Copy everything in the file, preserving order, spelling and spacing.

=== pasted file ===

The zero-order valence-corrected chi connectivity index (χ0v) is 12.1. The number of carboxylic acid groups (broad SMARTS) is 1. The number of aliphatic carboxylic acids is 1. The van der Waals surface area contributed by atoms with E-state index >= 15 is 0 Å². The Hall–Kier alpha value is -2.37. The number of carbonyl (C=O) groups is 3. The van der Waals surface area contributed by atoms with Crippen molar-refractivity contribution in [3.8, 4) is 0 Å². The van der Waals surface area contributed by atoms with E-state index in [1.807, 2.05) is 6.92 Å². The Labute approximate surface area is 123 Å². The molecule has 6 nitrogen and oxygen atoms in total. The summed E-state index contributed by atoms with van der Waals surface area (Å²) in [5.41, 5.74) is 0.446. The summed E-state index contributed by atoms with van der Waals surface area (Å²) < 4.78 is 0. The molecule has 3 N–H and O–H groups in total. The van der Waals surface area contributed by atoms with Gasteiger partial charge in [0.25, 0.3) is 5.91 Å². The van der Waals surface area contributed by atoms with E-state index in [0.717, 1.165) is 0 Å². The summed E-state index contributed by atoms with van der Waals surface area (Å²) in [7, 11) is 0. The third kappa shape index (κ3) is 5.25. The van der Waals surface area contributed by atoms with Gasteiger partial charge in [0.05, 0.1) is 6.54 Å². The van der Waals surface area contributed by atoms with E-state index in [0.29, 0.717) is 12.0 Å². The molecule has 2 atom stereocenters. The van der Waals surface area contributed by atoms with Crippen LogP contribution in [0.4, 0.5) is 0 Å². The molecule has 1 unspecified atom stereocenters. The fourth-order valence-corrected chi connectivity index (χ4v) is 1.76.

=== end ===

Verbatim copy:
The zero-order valence-corrected chi connectivity index (χ0v) is 12.1. The number of carboxylic acid groups (broad SMARTS) is 1. The number of aliphatic carboxylic acids is 1. The van der Waals surface area contributed by atoms with E-state index >= 15 is 0 Å². The Hall–Kier alpha value is -2.37. The number of carbonyl (C=O) groups is 3. The van der Waals surface area contributed by atoms with Crippen molar-refractivity contribution in [3.8, 4) is 0 Å². The van der Waals surface area contributed by atoms with E-state index in [1.807, 2.05) is 6.92 Å². The Labute approximate surface area is 123 Å². The molecule has 6 nitrogen and oxygen atoms in total. The summed E-state index contributed by atoms with van der Waals surface area (Å²) in [5.41, 5.74) is 0.446. The summed E-state index contributed by atoms with van der Waals surface area (Å²) < 4.78 is 0. The molecule has 3 N–H and O–H groups in total. The van der Waals surface area contributed by atoms with Gasteiger partial charge in [0.25, 0.3) is 5.91 Å². The van der Waals surface area contributed by atoms with E-state index in [0.717, 1.165) is 0 Å². The summed E-state index contributed by atoms with van der Waals surface area (Å²) in [7, 11) is 0. The third kappa shape index (κ3) is 5.25. The van der Waals surface area contributed by atoms with Gasteiger partial charge in [0.05, 0.1) is 6.54 Å². The van der Waals surface area contributed by atoms with E-state index in [0.29, 0.717) is 12.0 Å². The molecule has 2 atom stereocenters. The van der Waals surface area contributed by atoms with Crippen LogP contribution in [0.4, 0.5) is 0 Å². The molecule has 1 unspecified atom stereocenters. The fourth-order valence-corrected chi connectivity index (χ4v) is 1.76.